newsgroups not mentioned in the active file.  To  suppress  this
              action, use the ‘‘-q’’ flag.

       -r     Expire  normally  sends a ‘‘pause’’ command to the local innd(8)
              daemon when it needs exclusive access to the history file, using
              the  string  ‘‘Expiring’’  as  the  reason.  To give a different
              reason, use the ‘‘-r’’ flag.  The process ID will be appended to
              the reason.  When expire is finished and the new history file is
              ready, it sends a ‘‘go’’ command.

       -s     If the ‘‘-s’’ flag is used, then expire  will  print  a  summary
              when  it  exits showing the approximate number of kilobytes used
              by all deleted articles.

       -t     If the ‘‘-t’’ flag is used, then expire will generate a list  of
              the files that should be removed on its standard output, and the
              new history file will be left in history.n and history.n.dir and
              history.n.pag.  This flag be useful for debugging when used with
              the ‘‘-n’’ and ‘‘-s’’ flags.  Note that if the  ‘‘-f’’  flag  is
              used,  then  the  name  specified  with  that  flag will be used
              instead of history.

       -v     The ‘‘-v’’ flag  is  used  to  increase  the  verbosity  of  the
              program,  generating  messages  to  standard  output.  The level
              should be a number, where higher numbers result in more  output.
              Level  one  will  print  totals of the various actions done (not
              valid if a new history file is  not  written),  level  two  will
              print  report  on each individual file, while level five results
              in more than one line of output for every line processed.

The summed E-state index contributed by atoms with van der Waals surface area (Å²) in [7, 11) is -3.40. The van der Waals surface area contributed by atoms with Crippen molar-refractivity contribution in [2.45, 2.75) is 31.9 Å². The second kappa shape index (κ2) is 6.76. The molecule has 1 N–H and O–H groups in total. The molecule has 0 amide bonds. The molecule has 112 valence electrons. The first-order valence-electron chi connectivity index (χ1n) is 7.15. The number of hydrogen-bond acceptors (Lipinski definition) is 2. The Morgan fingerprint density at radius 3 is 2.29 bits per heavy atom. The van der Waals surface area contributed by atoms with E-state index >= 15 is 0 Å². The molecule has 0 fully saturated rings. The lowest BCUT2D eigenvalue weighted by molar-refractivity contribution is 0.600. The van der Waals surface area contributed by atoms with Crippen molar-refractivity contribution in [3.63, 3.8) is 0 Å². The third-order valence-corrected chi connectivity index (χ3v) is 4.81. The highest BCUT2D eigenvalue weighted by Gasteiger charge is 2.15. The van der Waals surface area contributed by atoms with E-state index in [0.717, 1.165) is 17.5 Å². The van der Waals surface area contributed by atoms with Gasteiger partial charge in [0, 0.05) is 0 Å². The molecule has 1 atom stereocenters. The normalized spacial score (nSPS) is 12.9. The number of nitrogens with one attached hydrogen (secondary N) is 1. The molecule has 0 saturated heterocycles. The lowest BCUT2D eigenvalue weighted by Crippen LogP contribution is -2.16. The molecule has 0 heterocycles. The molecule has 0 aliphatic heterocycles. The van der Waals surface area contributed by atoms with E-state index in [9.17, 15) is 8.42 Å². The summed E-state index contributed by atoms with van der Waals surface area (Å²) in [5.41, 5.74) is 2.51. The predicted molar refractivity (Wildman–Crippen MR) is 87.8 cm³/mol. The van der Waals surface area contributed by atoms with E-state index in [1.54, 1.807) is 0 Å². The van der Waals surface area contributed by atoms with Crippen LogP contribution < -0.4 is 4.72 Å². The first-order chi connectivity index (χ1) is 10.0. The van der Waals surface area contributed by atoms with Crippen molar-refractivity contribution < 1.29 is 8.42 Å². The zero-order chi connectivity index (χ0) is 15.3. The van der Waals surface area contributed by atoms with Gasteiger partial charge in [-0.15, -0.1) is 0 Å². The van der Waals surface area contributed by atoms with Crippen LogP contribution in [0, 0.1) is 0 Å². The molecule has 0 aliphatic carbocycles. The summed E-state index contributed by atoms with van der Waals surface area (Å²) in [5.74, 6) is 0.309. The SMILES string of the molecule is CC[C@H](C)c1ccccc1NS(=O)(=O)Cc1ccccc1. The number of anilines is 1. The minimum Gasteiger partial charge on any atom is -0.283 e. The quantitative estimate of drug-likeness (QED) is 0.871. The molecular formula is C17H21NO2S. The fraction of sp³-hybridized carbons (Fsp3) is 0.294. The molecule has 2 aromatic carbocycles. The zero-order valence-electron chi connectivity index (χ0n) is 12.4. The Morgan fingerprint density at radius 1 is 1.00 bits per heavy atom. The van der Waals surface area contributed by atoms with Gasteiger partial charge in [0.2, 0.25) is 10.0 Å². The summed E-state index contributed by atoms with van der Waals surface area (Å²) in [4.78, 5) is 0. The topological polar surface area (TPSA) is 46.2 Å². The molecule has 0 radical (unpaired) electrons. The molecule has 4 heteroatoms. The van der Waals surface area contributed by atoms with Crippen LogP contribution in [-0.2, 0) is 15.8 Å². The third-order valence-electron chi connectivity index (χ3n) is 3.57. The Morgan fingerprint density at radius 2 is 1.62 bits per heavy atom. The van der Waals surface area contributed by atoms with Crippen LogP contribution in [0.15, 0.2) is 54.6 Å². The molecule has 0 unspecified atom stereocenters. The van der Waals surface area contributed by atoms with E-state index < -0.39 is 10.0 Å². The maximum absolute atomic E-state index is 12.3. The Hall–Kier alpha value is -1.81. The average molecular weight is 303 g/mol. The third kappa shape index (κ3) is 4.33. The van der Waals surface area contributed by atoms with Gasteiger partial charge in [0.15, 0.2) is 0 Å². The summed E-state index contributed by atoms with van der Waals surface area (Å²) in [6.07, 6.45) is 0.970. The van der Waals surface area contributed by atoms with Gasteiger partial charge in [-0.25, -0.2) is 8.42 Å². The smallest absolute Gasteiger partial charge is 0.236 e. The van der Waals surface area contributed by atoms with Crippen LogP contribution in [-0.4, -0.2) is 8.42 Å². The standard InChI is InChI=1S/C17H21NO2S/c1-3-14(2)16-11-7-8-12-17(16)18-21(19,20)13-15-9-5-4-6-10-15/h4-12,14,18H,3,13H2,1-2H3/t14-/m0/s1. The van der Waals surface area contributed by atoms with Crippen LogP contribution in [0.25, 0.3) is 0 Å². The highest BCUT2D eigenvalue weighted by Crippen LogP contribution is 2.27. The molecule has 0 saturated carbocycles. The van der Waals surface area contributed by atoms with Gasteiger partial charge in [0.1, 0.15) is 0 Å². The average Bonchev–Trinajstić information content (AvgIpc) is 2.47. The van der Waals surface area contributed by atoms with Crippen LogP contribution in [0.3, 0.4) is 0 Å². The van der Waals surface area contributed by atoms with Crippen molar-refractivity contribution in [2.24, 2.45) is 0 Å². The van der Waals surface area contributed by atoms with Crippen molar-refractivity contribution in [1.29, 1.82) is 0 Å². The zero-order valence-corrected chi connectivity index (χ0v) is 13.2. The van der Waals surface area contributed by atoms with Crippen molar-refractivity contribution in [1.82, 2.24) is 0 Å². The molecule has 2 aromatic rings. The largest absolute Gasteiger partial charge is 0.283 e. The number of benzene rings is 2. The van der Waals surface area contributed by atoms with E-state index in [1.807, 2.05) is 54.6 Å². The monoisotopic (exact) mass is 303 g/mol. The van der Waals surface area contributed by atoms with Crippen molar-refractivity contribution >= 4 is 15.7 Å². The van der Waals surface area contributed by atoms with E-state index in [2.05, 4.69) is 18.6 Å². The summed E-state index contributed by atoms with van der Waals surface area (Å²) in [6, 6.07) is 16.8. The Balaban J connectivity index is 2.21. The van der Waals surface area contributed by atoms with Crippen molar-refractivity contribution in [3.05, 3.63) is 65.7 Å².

-w     Use the ‘‘-w’’ flag to ‘‘warp’’ time so that expire thinks it is
              running  at  some  time  other then the current time.  The value
              should be a signed floating point number of the number  of  days
              to use as the offset.

       -x     If  the ‘‘-x’’ flag is used, then expire will not create any new
              history files.  This is  most  useful  when  combined  with  the
              ‘‘-n’’, ‘‘-s’’, and ‘‘-t’’ flags to see how different expiration
              policies would change the amount of disk space used.

       -z     If the ‘‘-z’’ flag is used, then articles are not  removed,  but
              their  names  are  appended  to  the  specified  file.   See the
              description of expirerm in news.daily(8).

       If a filename is specified, it is taken as the control file and  parsed
       according  to the rules in expire.ctl(5).  A single dash (‘‘-’’) may be
       used to read the file from standard input.  If no  file  is  specified,
       the file /etc/news/expire.ctl is read.

HISTORY

       Written  by  Rich  $alz <rsalz@uunet.uu.net> for InterNetNews.  This is
       revision 1.19, dated 1996/10/29.

SEE ALSO

       ctlinnd(8), dbz(3z), expire.ctl(5), history(5), innd(8), inndcomm(3).

                                                                     EXPIRE(8)